OpenCV/C++ connect nearby contours based on distance between them

I have to connect nearby contours in an image based on the distance between them which specifies if the contours are to be connected.

Now there's a question already on the same problem here https://stackoverflow.com/questions/8973017/opencv-c-obj-c-connect-nearby-contours but here he merges all contours into a single one. This I don't want. I don't think that there is some function in opencv for this but you can suggest an algorithm for that. My application goes like this:

I'm detecting hands, so I used a skin detection algorithm to determine them but since my skin ain't white and maybe because of lightening conditions sometime the contour breaks of at elbow. So i want the nearby contours to be connected but not all of them (because both both my hands will be there in contours.) (By hands I mean from shoulder to palm.)

Moreover I think that by using some edge detection I will get my hands boundaries and detect if some of this patch inside this boundary is detected as skin then whole region within this boundary will be detected as skin but i'm not sure how to do this part.

Any Help will be appreciated. Thanks in advance

Sample image:

In this Image I wanna connect points (8 connectivity) which are less than say 40 pixels of distance so that I'll get my left hand as a single contour

My aim is to only get hand's contour (I don't care about any other region)

• by hands you actually mean arms. could you not just adjust the hue you use to detect skin to match your skin color? – waspinator Jun 7 '12 at 19:52
• I have done that and it gives fine output (When my skin is illuminated). So during evening it comes as shown. Anyways I thought that there might be some method to connect nearby blobs. – Roney Island Jun 8 '12 at 1:43
• Related to dsp.stackexchange.com/q/2588/590 – Chris Jun 8 '12 at 7:44
• Welcome to stack exchange. SE is not a forum! This is not an answer to the question. If you have a question about the question - put this as a comment. – Dipan Mehta Jun 11 '12 at 11:31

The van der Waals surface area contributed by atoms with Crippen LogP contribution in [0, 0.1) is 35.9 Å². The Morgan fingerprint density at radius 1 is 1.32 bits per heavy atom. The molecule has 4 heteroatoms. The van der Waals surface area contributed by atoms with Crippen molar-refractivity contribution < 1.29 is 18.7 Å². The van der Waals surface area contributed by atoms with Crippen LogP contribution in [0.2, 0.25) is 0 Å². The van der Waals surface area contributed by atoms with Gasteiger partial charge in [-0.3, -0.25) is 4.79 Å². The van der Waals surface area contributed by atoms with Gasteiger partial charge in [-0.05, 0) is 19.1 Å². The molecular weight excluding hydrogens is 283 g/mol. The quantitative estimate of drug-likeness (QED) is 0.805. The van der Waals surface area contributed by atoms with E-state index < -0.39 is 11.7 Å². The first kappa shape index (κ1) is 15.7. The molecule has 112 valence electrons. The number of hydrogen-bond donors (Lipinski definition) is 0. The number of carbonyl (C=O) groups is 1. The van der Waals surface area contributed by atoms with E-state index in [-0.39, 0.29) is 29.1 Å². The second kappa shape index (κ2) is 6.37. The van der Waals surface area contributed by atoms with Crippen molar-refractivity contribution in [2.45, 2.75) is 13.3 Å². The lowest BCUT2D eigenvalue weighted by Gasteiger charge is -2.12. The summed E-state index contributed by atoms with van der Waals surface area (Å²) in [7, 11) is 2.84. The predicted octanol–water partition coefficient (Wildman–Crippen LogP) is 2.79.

• how do you detect the skin? – nkint Jan 7 '13 at 11:10

If you are not worried about the speed or exact contour of hand, below is a simple solution.

The method is like this : You take each contour and find distance to other contours. If distance is less than 50, they are nearby and you put them together. If not, they are put as different.

So checking distance to each contour is a time consuming process. Takes a few seconds. So no way you can do it real time.

Also, to join contours, I put them in a single set and drew a convex hull for that set. So the result you are getting is actually a convex hull of hand, not real hand.

Below is my piece of code in OpenCV-Python. I haven't gone for any optimization, just wanted it to work, that's all. If it solves your problem, go for optimization.

import cv2
import numpy as np

def find_if_close(cnt1,cnt2):
row1,row2 = cnt1.shape[0],cnt2.shape[0]
for i in xrange(row1):
for j in xrange(row2):
dist = np.linalg.norm(cnt1[i]-cnt2[j])
if abs(dist) < 50 :
return True
elif i==row1-1 and j==row2-1:
return False

gray = cv2.cvtColor(img,cv2.COLOR_BGR2GRAY)
ret,thresh = cv2.threshold(gray,127,255,0)
contours,hier = cv2.findContours(thresh,cv2.RETR_EXTERNAL,2)

LENGTH = len(contours)
status = np.zeros((LENGTH,1))

for i,cnt1 in enumerate(contours):
x = i
if i != LENGTH-1:
for j,cnt2 in enumerate(contours[i+1:]):
x = x+1
dist = find_if_close(cnt1,cnt2)
if dist == True:
val = min(status[i],status[x])
status[x] = status[i] = val
else:
if status[x]==status[i]:
status[x] = i+1

unified = []
maximum = int(status.max())+1
for i in xrange(maximum):
pos = np.where(status==i)[0]
if pos.size != 0:
cont = np.vstack(contours[i] for i in pos)
hull = cv2.convexHull(cont)
unified.append(hull)

cv2.drawContours(img,unified,-1,(0,255,0),2)
cv2.drawContours(thresh,unified,-1,255,-1)


Below are the results i got :

• How can this be done in c++? I have up to the findContour part but after that I can't seem to get the contours to wrap in a polygon as shown above (as opposed to a bounding rectangle). – Elionardo Feliciano Dec 10 '13 at 5:30
• I appreciate your approach and tried to apply to my case but unfortunately it's extremely slow on Python (although my laptop has Core i7QM and 8GB RAM). I use MSER to detect regions and now need to determine which pair of regions are "adjacent", I tried your algorithm with threshold 10... It takes years to return the adjacent regions. – Jim Raynor Apr 25 '14 at 0:12

To fix the connectivity issue, you can try a close operation:

cv::Mat structuringElement = cv::getStructuringElement(cv::MORPH_ELLIPSE, cv::Size(40, 40));
cv::morphologyEx( inputImage, outputImage, cv::MORPH_CLOSE, structuringElement );


I doubt that this will produce the results that you want, but you can give it a try.

It looks like you're "oversegmenting" your image. Morphological operations, as bjnoernz has suggested, would help. In particular, a watershedding approach should get closer to what you want than just checking distance (as in python example above). See http://cmm.ensmp.fr/~beucher/wtshed.html.

protected by Community♦Apr 26 '16 at 20:16

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